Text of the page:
So – another arbitrary passage of time, another arbitrary set of resolutions. For many Exeter girls, this is the year that they will try and find a way of losing weight that does not involve their fingers. For many Exeter guys, this is the year that they try and gain weight in muscle, and ergo, ego. Personally, this is the year I save money on tissues by masturbating or crying less – or at the very least, refraining from doing both at the same time. But for some, this is the year when your delusional doomed promises are even more meaningless than usual. The world will end in 2012 – according to those citing politics or religion. The trouble is, they’re either politically over-exuberant, or… well, religious. The world is not going to end in 2012 – at least not for the aforementioned reasons, and here is why.
In terms of politics, 2011 was quite an interesting year. You may have noticed that something happened in the Middle East – except this time we appeared to be on the side of the lunatics firing their guns into the air haphazardly and proclaiming how great their God is, which, considering their circumstances, seems a bit generous. On the Burqha-covered face of it, the changes that have been made affect us directly. One of the biggest state sponsors of terrorism is no more, although, balancing things out somewhat, neither is one of the biggest state sponsors of American imperialism in the area.
Either way, NATO needs some other Muslims to bomb, and who better than a country who wants to bomb us just as much? We’re pretty sure that Iran has nuclear weapons, although definitely not on 80’s Mutually Assured Destruction levels. For any war with Iran (which is distantly plausible) to reach apocalyptic levels, we need it to escalate to a point where it includes Pakistan. This is a country who – sufficiently embarrassed by their failure to find one of Bush’s bearded Horcruxes hiding in their back garden – are unlikely to try anything too silly, despite not being best pleased with America killing its citizens with remote-controlled planes. Or so it would seem. Since I originally wrote that sentence, further evidence has emerged to suggest that Pakistani military intelligence in fact actively dicks about with the Taliban in Afghanistan, teaching them how to kill or maim ISAF troops. This is the sort of diabolical activity that makes the situation so unpredictable, and UN meetings so awkward.
Recently, the focus has shifted increasingly to a less religious but no less insane regime – that of the late, Great Leader of the DPRK, Kim Jong-il. Hilariously, his other official titles have included “Dear Leader, who is a perfect incarnation of the appearance that a leader should have”, and my personal favourite, “Amazing Politician”. Preoccupied with simultaneously devising a list of over fifty lovable nicknames and starving his own people, it seems unlikely that he would have had time to scrape together more than a couple of nukes. Again, close, but not enough to obliterate the world entirely. So, this model of escalation against the West requires China – North Korea’s most powerful and visible supporter – to get involved. However, would China, whose lending power exceeds that of the IMF, actually destroy the civilisation that owes them so much money, and with whom they enjoy such lucrative trade?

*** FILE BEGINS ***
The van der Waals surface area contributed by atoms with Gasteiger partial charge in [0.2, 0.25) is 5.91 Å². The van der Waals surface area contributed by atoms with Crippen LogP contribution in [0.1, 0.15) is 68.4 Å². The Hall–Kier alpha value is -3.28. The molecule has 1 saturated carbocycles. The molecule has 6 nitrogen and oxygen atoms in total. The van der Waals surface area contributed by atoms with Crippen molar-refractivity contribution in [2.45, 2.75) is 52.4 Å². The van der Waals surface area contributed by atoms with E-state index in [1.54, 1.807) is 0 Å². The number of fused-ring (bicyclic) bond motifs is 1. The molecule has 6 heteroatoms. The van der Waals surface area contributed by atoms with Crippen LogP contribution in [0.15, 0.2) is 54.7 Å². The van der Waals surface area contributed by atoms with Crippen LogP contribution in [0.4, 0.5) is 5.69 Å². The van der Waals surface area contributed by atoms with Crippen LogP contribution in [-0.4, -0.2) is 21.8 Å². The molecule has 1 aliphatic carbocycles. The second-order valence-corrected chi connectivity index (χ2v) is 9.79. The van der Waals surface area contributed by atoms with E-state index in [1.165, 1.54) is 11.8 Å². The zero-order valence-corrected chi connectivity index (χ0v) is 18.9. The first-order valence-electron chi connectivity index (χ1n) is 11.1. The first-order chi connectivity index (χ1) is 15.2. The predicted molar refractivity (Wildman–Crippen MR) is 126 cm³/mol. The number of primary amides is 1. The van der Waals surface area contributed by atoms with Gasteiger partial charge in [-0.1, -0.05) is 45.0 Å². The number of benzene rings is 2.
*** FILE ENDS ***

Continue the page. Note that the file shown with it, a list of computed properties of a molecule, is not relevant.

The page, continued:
And so the onus shifts finally to the most armed but ironically least threatening state – Russia. Never really the risk during the Cold War, Russia was always the more reluctant to push the button, having lost 20 million comrades in the Second World War. Nuclear weapons have only been used twice in history, both times by America. But fortunately, America’s government and populace believe in a familial theme park in the sky after you’ve died a burning, blistering, radioactive death.
So who is responsible for running this celestial Center Parcs and its hellish equivalent (Butlins)? A god, apparently. An omniscient, omnipotent, but nonetheless incompetent god. A capricious god who, depending on the place and time of your birth, has done this sort of thing (complete world annihilation) before, out of spite and/or ineptitude.
If you aren’t aware of His credentials (female believers you should be asking yourselves why it is a He), and have never worn the latter day equivalent of the electric chair round your neck, his plan involves impregnating his mother and sacrificing himself… to himself, for an original sin committed by two proto-humans with no concept of sin. A plan which, in all its genius logic and professed love, culminates in an act of genocide beyond the perverse proportions that the Abrahamic religions enjoyed so much.